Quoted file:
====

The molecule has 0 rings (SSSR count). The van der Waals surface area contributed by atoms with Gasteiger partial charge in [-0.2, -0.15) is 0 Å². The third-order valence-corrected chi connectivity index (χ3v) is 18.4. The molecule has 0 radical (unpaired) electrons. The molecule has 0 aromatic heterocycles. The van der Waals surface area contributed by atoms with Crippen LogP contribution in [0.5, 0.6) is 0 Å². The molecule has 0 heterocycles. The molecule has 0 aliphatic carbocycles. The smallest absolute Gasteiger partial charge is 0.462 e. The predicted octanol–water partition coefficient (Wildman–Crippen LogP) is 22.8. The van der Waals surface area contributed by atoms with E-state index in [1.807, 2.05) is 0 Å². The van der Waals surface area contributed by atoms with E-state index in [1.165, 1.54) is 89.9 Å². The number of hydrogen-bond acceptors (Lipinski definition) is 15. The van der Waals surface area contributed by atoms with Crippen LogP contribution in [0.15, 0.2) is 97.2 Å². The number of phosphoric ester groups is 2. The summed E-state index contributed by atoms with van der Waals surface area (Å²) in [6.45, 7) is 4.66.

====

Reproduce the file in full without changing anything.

The molecule has 0 rings (SSSR count). The van der Waals surface area contributed by atoms with Gasteiger partial charge in [-0.2, -0.15) is 0 Å². The third-order valence-corrected chi connectivity index (χ3v) is 18.4. The molecule has 0 radical (unpaired) electrons. The molecule has 0 aromatic heterocycles. The van der Waals surface area contributed by atoms with Crippen LogP contribution in [0.5, 0.6) is 0 Å². The molecule has 0 heterocycles. The molecule has 0 aliphatic carbocycles. The smallest absolute Gasteiger partial charge is 0.462 e. The predicted octanol–water partition coefficient (Wildman–Crippen LogP) is 22.8. The van der Waals surface area contributed by atoms with E-state index in [1.807, 2.05) is 0 Å². The van der Waals surface area contributed by atoms with E-state index in [1.165, 1.54) is 89.9 Å². The number of hydrogen-bond acceptors (Lipinski definition) is 15. The van der Waals surface area contributed by atoms with Crippen LogP contribution in [0.15, 0.2) is 97.2 Å². The number of phosphoric ester groups is 2. The summed E-state index contributed by atoms with van der Waals surface area (Å²) in [6.45, 7) is 4.66.